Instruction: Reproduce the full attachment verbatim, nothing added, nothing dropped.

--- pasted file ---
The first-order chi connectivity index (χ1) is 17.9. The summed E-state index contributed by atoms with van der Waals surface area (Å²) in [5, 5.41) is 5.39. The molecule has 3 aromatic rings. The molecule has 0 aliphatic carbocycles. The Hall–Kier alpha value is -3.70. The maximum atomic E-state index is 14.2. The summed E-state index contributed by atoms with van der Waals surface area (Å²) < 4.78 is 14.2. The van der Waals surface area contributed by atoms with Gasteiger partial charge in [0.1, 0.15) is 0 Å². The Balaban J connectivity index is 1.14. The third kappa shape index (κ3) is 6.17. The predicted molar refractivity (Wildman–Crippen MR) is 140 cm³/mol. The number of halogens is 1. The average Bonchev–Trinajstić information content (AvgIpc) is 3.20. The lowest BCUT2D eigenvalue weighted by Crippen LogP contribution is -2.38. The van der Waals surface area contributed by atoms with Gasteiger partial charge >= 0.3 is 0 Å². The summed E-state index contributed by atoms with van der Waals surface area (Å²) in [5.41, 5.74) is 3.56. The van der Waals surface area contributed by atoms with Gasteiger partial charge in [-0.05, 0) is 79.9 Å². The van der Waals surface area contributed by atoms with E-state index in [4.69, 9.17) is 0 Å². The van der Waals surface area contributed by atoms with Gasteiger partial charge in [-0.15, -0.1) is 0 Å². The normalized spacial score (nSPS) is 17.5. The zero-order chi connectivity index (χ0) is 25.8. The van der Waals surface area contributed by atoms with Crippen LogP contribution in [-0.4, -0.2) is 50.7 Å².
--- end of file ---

The first-order chi connectivity index (χ1) is 17.9. The summed E-state index contributed by atoms with van der Waals surface area (Å²) in [5, 5.41) is 5.39. The molecule has 3 aromatic rings. The molecule has 0 aliphatic carbocycles. The Hall–Kier alpha value is -3.70. The maximum atomic E-state index is 14.2. The summed E-state index contributed by atoms with van der Waals surface area (Å²) < 4.78 is 14.2. The van der Waals surface area contributed by atoms with Gasteiger partial charge in [0.1, 0.15) is 0 Å². The Balaban J connectivity index is 1.14. The third kappa shape index (κ3) is 6.17. The predicted molar refractivity (Wildman–Crippen MR) is 140 cm³/mol. The number of halogens is 1. The average Bonchev–Trinajstić information content (AvgIpc) is 3.20. The lowest BCUT2D eigenvalue weighted by Crippen LogP contribution is -2.38. The van der Waals surface area contributed by atoms with Gasteiger partial charge >= 0.3 is 0 Å². The summed E-state index contributed by atoms with van der Waals surface area (Å²) in [5.41, 5.74) is 3.56. The van der Waals surface area contributed by atoms with Gasteiger partial charge in [-0.05, 0) is 79.9 Å². The van der Waals surface area contributed by atoms with E-state index in [4.69, 9.17) is 0 Å². The van der Waals surface area contributed by atoms with Gasteiger partial charge in [-0.15, -0.1) is 0 Å². The normalized spacial score (nSPS) is 17.5. The zero-order chi connectivity index (χ0) is 25.8. The van der Waals surface area contributed by atoms with Crippen LogP contribution in [-0.4, -0.2) is 50.7 Å².